Other experts say, however, that there are ample ways to combat fraud.
It may not always be fool proof but generally adjudicators are capable of discerning fraud. Judges should be able to detect honesty over something manufactured, especially when it comes to political activism, said Teresa Woods, who is the associate director of the Refugee Representation Project at Cardozo Law School. Woods said that a judge weighs evidence on a case by case basis, including the level and history of activism. “Honesty is integral and many times activism alone doesn’t make an argument for asylum, activism can be used to prove political opinion, for example,” said Woods. An individual with a weak asylum case to begin with probably won’t be granted asylum with a few weak instances of political activity, according to Woods.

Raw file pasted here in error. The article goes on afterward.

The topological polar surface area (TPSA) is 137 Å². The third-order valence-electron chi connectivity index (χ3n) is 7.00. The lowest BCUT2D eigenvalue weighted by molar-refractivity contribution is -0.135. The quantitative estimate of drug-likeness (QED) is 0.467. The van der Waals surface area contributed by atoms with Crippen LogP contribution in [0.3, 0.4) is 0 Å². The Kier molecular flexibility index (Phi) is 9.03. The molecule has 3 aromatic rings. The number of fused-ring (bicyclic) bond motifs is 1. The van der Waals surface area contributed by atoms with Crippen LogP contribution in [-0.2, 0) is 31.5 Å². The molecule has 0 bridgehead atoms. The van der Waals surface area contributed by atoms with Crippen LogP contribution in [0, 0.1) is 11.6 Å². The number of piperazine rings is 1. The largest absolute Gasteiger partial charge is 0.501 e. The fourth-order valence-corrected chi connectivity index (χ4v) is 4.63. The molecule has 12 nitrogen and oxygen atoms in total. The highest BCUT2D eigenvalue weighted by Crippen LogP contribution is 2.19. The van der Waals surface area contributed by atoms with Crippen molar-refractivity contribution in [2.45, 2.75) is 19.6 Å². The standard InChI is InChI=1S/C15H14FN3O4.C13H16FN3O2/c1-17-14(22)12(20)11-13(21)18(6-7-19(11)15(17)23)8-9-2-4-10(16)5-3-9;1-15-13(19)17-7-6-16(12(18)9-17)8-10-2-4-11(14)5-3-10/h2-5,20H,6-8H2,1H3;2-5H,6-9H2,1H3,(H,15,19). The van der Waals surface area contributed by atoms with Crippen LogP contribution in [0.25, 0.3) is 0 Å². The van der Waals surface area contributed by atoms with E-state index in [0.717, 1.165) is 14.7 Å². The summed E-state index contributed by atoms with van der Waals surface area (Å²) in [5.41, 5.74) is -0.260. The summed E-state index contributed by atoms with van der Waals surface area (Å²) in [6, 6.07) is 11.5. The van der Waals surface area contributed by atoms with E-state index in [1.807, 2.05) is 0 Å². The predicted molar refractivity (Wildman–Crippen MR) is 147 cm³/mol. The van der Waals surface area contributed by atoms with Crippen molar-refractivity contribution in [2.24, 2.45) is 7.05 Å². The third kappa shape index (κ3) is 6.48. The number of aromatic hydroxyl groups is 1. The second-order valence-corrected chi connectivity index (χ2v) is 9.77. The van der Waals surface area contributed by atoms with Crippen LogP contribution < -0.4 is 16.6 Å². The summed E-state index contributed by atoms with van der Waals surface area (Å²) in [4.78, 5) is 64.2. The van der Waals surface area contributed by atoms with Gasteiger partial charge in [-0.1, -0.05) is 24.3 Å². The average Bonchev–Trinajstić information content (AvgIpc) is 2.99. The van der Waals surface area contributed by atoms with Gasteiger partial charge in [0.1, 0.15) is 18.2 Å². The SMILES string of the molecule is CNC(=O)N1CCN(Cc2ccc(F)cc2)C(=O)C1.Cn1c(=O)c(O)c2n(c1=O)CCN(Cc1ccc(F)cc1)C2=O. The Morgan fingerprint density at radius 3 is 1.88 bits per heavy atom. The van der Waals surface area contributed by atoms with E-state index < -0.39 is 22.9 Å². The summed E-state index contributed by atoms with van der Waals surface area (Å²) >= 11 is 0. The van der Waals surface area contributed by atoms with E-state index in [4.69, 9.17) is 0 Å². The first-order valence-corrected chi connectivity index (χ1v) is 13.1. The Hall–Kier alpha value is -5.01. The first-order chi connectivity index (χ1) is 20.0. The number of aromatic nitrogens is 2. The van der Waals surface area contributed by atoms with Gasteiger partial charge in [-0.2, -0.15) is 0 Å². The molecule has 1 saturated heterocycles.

Another safeguard to prevent false asylum claims is the Fraud Detection and National Security Directorate, a post 9/11 agency put in place to oversee immigration fraud. FDNS officers conduct background checks and address other red flags that come up during the processing of immigration applications and petitions, including any fabrications.
Mohammed Ebead received asylum three months ago and continues to blaze forward with his awareness crusade. His demonstrations have not lessened, his passion has not lessened. He believes it is his duty to do whatever he can for those left behind in Sudan. “People in Darfur have waited thirteen years for justice. Their only hope, only help, only voice is us. We have access and ways to reach people they can’t because we are here. It’s my job to be their voice. I have to do that.”